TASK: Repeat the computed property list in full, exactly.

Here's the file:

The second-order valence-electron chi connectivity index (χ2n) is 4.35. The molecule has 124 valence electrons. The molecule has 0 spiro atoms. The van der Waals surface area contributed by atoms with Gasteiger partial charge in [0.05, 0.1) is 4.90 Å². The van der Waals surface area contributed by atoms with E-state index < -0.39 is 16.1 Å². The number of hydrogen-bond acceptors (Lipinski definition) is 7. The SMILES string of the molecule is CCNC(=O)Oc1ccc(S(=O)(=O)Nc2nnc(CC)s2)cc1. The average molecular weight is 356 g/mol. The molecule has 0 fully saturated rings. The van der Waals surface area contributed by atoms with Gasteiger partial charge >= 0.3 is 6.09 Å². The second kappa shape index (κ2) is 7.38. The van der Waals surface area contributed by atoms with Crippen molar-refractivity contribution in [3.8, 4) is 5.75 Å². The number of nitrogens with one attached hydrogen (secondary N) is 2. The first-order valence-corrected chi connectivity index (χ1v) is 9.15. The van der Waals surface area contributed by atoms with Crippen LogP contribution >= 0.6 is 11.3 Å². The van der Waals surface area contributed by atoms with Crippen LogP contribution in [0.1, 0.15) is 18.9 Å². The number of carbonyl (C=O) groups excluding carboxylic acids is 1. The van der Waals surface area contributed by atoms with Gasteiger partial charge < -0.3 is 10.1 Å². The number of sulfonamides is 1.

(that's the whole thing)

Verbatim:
The second-order valence-electron chi connectivity index (χ2n) is 4.35. The molecule has 124 valence electrons. The molecule has 0 spiro atoms. The van der Waals surface area contributed by atoms with Gasteiger partial charge in [0.05, 0.1) is 4.90 Å². The van der Waals surface area contributed by atoms with E-state index < -0.39 is 16.1 Å². The number of hydrogen-bond acceptors (Lipinski definition) is 7. The SMILES string of the molecule is CCNC(=O)Oc1ccc(S(=O)(=O)Nc2nnc(CC)s2)cc1. The average molecular weight is 356 g/mol. The molecule has 0 fully saturated rings. The van der Waals surface area contributed by atoms with Gasteiger partial charge >= 0.3 is 6.09 Å². The second kappa shape index (κ2) is 7.38. The van der Waals surface area contributed by atoms with Crippen molar-refractivity contribution in [3.8, 4) is 5.75 Å². The number of nitrogens with one attached hydrogen (secondary N) is 2. The first-order valence-corrected chi connectivity index (χ1v) is 9.15. The van der Waals surface area contributed by atoms with Crippen LogP contribution >= 0.6 is 11.3 Å². The van der Waals surface area contributed by atoms with Crippen LogP contribution in [0.1, 0.15) is 18.9 Å². The number of carbonyl (C=O) groups excluding carboxylic acids is 1. The van der Waals surface area contributed by atoms with Gasteiger partial charge < -0.3 is 10.1 Å². The number of sulfonamides is 1.